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The Rise of Healthcare Robots: A $2.25 Million Award Winner

In sub-Saharan Africa, where access to healthcare is limited, Reach Digital Health is using mobile technology to provide people with healthcare information and guidance. With a goal to empower people who don’t have access to healthcare professionals, Reach Digital Health is using SMS and WhatsApp messaging to answer health-related questions and provide maternal and child health information to marginalized people.

The Skoll Foundation, which invests in and honors social change, selects a group of social innovators each year “whose work targets the root causes of societal problems that are ripe for transformational social change.” Reach Digital Health is one of the five social innovators that received the Skoll Awards for Social Innovation, receiving $2.25 million to further their work.

Debbie Rogers, the CEO of Reach Digital Health, says that their organization works to bridge the gap of access to healthcare by empowering people who don’t have access to someone to talk to about their health. The organization uses text messaging and WhatsApp to have ongoing exchanges with people about their physical, mental, and reproductive health. With many people in sub-Saharan Africa only having access to mobile phones, Reach Digital Health taps into the power of mobile technology to empower people.

Individuals can sign up in one of two ways. The first is through a clinical setting. For instance, at their first prenatal visit, all expecting mothers in South Africa’s public health care system are invited by a medical professional to join MomConnect Africa. When a woman agrees to participate, she begins to receive automated updates about scheduling future prenatal appointments and how best to nourish and care for her developing baby.

In an independent analysis of the program, a South African research team headed by Donald Skinner of the Human Sciences Research Council found there were some problems with translation quality and network coverage but concluded that overall, “The women were consistently positive about MomConnect, attaching high value to the content of the messages and the medium in which they were delivered.”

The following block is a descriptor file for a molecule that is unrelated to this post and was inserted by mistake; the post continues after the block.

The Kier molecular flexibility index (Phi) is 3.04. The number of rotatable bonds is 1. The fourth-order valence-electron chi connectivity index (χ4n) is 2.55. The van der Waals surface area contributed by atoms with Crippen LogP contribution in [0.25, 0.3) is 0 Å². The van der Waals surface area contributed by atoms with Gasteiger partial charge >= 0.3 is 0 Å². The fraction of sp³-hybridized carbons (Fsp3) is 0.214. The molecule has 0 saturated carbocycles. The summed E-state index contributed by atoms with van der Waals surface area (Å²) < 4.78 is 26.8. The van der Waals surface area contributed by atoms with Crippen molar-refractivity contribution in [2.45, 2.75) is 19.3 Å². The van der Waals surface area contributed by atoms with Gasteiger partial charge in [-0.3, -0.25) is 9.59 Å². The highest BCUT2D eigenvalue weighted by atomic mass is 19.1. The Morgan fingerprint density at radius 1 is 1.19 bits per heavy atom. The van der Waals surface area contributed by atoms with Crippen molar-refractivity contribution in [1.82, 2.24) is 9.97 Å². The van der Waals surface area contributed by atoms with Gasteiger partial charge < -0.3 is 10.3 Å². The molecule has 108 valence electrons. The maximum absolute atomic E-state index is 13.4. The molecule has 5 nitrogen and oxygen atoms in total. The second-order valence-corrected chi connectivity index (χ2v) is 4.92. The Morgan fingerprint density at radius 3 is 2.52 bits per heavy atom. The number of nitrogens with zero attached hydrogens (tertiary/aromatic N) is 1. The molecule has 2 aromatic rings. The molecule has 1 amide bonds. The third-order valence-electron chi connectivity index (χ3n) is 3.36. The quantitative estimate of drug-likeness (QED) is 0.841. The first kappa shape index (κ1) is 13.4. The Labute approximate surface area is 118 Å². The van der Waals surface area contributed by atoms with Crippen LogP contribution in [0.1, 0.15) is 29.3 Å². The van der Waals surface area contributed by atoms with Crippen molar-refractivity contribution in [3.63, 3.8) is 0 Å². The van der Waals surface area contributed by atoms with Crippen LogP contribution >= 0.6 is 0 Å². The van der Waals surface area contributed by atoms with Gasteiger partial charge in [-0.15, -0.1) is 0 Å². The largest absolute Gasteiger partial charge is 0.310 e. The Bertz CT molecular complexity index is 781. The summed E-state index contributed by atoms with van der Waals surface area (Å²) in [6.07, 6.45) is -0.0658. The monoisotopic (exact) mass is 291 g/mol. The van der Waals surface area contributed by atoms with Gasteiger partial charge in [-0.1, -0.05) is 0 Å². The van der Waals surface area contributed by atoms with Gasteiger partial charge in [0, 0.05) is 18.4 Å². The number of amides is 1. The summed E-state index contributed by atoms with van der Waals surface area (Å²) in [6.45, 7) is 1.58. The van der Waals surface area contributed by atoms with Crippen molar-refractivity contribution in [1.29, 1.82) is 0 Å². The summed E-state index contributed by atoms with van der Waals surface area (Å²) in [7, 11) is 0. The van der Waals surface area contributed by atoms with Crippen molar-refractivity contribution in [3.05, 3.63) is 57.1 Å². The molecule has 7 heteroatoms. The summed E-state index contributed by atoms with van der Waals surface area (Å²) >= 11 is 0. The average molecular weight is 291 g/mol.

To contact those who don’t participate in the health-care system, Reach Digital Health uses mass media, advertising, and community-based organizations to encourage people to enroll. These invitations come in the form of specific calls to action, like: “Need to register for a vaccination?” or “Are you worried that you might have COVID-19?” followed by a prompt to dial a number. Once people are in the system, they’re exposed to the breadth of Reach Digital Health’s offerings, including being invited to ask open-ended questions about their health and responding to automated inquiries about how they’re feeling.

Reach Digital Health fields millions of questions and dispatches millions of mostly automated, computerized answers per day. Milton Madanda, the director of platform at Reach Digital Health, says they’ve built a system that uses both simple question-and-answer algorithms and more complex machine learning approaches to scan the incoming inquiries for keywords. Like “pregnancy” and “vaccine” during the height of the COVID-19 pandemic when people were asking questions around immunization safety.

Other words or responses trigger additional interventions. If someone includes a word like “bleeding” in their message, for example, the system will either instruct them to visit their nearest clinic as soon as possible or facilitate putting them in touch with a health-care facility. Same thing for that comment from the person who wrote that she was 39 weeks pregnant and noticed a pink discharge. The system responded: “It sounds like this might be serious. In an emergency, please go to your health provider immediately, or call one of the below Emergency Numbers.”